First, if the chartered flights will be serving three tours and have a capacity of 170 seats, a certain number of players and caddies will have to find other means of transportation every week. This would seem to defeat the goal of containment. Perhaps the big tour could enlist its crew of jet setters to shuttle players around as well?

Next, how could 1,100 people possibly be “essential” to have on the grounds at a golf tournament? Do coaches, trainers, and equipment reps really need to be there? Besides, of those 1,100 people, only about 400 will be subject to testing. Will those 400 be isolated from the 700 others? If not, what’s the point? Presumably there are more details to come regarding the Tour’s testing regimen.

Finally, there is no way to ensure the rules will be followed. This week at the Scottsdale Open, a mini-tour event that has attracted some big names, tournament officials gave every player a rake and provided sanitizer for wiping down pins. But as Alan Shipnuck reported, not everyone adhered to these basic guidelines, and some groups shared rakes the whole round.

Bottom line, there is no way to create a perfectly safe event in today’s world. When the PGA Tour starts again, certain gaps in safety will be inevitable.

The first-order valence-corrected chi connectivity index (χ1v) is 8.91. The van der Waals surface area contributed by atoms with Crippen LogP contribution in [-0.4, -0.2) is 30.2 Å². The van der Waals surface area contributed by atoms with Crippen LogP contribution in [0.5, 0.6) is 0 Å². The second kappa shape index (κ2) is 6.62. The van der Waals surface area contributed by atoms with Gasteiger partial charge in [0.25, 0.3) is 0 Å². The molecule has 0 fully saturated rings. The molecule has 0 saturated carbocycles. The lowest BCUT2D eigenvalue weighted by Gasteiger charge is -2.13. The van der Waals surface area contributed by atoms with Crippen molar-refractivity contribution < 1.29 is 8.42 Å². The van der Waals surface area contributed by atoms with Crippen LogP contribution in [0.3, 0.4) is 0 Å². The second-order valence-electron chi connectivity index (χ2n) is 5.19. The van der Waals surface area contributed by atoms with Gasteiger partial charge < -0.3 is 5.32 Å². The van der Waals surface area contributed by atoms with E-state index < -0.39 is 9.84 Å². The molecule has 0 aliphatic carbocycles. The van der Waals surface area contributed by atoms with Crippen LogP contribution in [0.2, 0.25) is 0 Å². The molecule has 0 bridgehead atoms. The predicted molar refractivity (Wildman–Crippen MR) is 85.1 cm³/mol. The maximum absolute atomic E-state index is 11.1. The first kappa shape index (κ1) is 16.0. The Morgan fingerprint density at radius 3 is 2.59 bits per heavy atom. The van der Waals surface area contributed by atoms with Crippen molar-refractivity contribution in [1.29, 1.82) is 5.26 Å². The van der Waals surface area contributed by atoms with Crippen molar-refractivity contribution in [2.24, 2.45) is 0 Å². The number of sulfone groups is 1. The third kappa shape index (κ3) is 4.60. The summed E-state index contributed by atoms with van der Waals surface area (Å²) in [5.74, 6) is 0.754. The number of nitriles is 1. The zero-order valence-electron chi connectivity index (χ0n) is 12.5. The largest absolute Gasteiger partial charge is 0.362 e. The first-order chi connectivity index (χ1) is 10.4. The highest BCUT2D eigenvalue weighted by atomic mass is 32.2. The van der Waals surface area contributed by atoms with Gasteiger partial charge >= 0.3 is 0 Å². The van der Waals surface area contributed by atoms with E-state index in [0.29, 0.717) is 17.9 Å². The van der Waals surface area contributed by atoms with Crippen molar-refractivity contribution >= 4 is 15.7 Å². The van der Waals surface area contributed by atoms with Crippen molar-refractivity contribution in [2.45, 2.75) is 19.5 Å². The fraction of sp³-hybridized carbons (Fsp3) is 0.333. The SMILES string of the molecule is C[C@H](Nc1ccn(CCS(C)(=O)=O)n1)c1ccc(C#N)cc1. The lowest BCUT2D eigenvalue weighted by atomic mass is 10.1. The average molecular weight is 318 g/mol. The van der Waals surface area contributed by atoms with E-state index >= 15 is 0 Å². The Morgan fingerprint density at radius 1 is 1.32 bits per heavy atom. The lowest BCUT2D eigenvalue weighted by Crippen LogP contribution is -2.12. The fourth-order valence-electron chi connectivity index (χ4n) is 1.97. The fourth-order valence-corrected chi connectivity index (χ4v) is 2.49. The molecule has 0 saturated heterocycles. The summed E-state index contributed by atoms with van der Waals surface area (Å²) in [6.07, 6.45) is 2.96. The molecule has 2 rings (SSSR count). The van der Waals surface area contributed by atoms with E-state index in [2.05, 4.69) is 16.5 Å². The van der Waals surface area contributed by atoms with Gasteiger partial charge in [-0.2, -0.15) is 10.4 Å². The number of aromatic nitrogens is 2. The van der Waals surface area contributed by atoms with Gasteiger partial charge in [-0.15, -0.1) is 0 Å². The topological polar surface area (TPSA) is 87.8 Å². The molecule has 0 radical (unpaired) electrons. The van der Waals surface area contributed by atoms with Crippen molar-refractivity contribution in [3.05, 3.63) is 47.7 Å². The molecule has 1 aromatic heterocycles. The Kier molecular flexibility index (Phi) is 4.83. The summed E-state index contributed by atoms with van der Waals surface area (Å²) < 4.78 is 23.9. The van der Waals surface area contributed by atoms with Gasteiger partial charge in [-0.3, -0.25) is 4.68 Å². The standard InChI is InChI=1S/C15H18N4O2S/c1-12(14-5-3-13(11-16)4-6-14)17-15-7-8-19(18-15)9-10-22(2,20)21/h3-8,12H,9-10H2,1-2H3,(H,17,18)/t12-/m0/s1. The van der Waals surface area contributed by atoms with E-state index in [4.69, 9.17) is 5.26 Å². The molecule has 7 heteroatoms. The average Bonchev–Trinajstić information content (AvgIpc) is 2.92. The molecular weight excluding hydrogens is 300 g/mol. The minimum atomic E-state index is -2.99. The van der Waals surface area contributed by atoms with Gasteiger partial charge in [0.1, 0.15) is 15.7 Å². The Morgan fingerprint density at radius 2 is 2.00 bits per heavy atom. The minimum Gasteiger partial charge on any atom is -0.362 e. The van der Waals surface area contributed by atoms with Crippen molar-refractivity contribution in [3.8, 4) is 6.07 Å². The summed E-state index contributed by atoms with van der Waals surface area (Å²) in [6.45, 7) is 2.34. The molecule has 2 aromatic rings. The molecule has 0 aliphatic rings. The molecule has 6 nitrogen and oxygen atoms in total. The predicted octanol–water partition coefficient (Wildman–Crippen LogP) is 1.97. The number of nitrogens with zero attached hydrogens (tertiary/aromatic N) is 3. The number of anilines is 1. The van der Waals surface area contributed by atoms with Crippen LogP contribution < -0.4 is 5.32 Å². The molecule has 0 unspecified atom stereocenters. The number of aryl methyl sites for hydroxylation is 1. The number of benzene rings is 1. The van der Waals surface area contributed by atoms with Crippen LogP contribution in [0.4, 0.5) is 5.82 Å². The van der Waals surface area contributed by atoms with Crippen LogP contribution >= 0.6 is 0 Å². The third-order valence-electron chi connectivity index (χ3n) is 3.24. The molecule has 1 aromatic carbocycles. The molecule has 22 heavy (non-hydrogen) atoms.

The Latest from The Fried Egg

Routing the Ridges: Seminole Golf Club – Seminole Golf Club doesn’t sit on an ideal piece of land, but that didn’t stop Donald Ross from creating a masterpiece. Andy details how Ross took advantage of Seminole’s best natural features and fixed the rest.

Shotgun Start: Flashlight on “Little Sluman,” Ryder Cup mayo sandwich, new Tour health guidelines 

This Wednesday episode goes in several different directions, from news of the day to two separate “Flashlights” at the end. Brendan and Andy begin with some reactions to the PGA Tour’s health guidelines and policies that were sent to the players on Tuesday in a 37-page deck. They got a look at the deck and pulled out some of the more substantive, amusing, and concerning points as things prepare to return next month at Colonial. Then they get to the further details of the match at Seminole, including reactions to not having to hit the fairway on the two long drive holes. The fearsome foursome that now makes up the US Ryder Cup captaincy group is reviewed, and it appears Zach Johnson is heading for the main job. They demand more spice, some new blood. But is this now a closed loop of captains and assistant captains or are there just not that many options out there? Then they transition to two short Flashlights, first on the 1994 Shell’s Wonderful World of Golf at Sunningdale between world No. 1 Greg Norman and No. 2 Nick Faldo. They praise the compact product, player interactions, and legendary course. A second Flashlight shines on the 1988 PGA in what would have been PGA week. Jeff Sluman’s win and career is given the treatment, as well as the odd history of the ‘88 venue, Oak Tree National, and the “Oak Tree Gang,” a prelude to the #JupLife collective. Listen on iTunes, Stitcher, and Spotify.

Pro Shop